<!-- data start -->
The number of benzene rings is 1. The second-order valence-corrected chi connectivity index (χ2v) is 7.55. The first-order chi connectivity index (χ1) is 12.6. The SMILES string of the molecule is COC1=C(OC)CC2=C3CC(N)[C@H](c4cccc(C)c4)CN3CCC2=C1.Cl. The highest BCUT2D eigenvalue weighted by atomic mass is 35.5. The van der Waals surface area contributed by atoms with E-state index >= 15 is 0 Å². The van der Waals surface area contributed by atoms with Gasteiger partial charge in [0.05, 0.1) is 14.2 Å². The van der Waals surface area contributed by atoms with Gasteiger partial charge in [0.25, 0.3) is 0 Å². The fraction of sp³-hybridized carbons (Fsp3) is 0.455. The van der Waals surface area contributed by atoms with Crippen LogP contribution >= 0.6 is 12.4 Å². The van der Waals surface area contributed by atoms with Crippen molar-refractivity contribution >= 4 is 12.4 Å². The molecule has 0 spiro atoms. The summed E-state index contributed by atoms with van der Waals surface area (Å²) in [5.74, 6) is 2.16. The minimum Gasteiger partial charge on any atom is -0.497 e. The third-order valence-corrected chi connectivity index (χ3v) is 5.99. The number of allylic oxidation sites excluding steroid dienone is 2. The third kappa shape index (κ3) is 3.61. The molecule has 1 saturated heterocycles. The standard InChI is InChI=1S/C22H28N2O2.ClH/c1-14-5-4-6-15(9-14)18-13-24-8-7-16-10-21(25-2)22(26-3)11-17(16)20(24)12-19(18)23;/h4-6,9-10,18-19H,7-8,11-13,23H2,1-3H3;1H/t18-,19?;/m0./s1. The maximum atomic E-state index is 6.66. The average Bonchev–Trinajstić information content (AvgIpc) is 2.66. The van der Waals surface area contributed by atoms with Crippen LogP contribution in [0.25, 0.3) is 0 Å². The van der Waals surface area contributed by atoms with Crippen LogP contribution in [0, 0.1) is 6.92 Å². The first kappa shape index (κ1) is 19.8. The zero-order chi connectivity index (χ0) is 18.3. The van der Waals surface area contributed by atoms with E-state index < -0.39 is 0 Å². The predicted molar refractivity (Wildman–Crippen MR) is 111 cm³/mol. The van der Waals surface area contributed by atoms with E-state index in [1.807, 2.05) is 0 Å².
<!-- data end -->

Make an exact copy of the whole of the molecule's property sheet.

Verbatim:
The number of benzene rings is 1. The second-order valence-corrected chi connectivity index (χ2v) is 7.55. The first-order chi connectivity index (χ1) is 12.6. The SMILES string of the molecule is COC1=C(OC)CC2=C3CC(N)[C@H](c4cccc(C)c4)CN3CCC2=C1.Cl. The highest BCUT2D eigenvalue weighted by atomic mass is 35.5. The van der Waals surface area contributed by atoms with E-state index >= 15 is 0 Å². The van der Waals surface area contributed by atoms with Gasteiger partial charge in [0.05, 0.1) is 14.2 Å². The van der Waals surface area contributed by atoms with Gasteiger partial charge in [0.25, 0.3) is 0 Å². The fraction of sp³-hybridized carbons (Fsp3) is 0.455. The van der Waals surface area contributed by atoms with Crippen LogP contribution >= 0.6 is 12.4 Å². The van der Waals surface area contributed by atoms with Crippen molar-refractivity contribution >= 4 is 12.4 Å². The molecule has 0 spiro atoms. The summed E-state index contributed by atoms with van der Waals surface area (Å²) in [5.74, 6) is 2.16. The minimum Gasteiger partial charge on any atom is -0.497 e. The third-order valence-corrected chi connectivity index (χ3v) is 5.99. The number of allylic oxidation sites excluding steroid dienone is 2. The third kappa shape index (κ3) is 3.61. The molecule has 1 saturated heterocycles. The standard InChI is InChI=1S/C22H28N2O2.ClH/c1-14-5-4-6-15(9-14)18-13-24-8-7-16-10-21(25-2)22(26-3)11-17(16)20(24)12-19(18)23;/h4-6,9-10,18-19H,7-8,11-13,23H2,1-3H3;1H/t18-,19?;/m0./s1. The maximum atomic E-state index is 6.66. The average Bonchev–Trinajstić information content (AvgIpc) is 2.66. The van der Waals surface area contributed by atoms with Crippen LogP contribution in [0.25, 0.3) is 0 Å². The van der Waals surface area contributed by atoms with Crippen LogP contribution in [0, 0.1) is 6.92 Å². The first kappa shape index (κ1) is 19.8. The zero-order chi connectivity index (χ0) is 18.3. The van der Waals surface area contributed by atoms with E-state index < -0.39 is 0 Å². The predicted molar refractivity (Wildman–Crippen MR) is 111 cm³/mol. The van der Waals surface area contributed by atoms with E-state index in [1.807, 2.05) is 0 Å².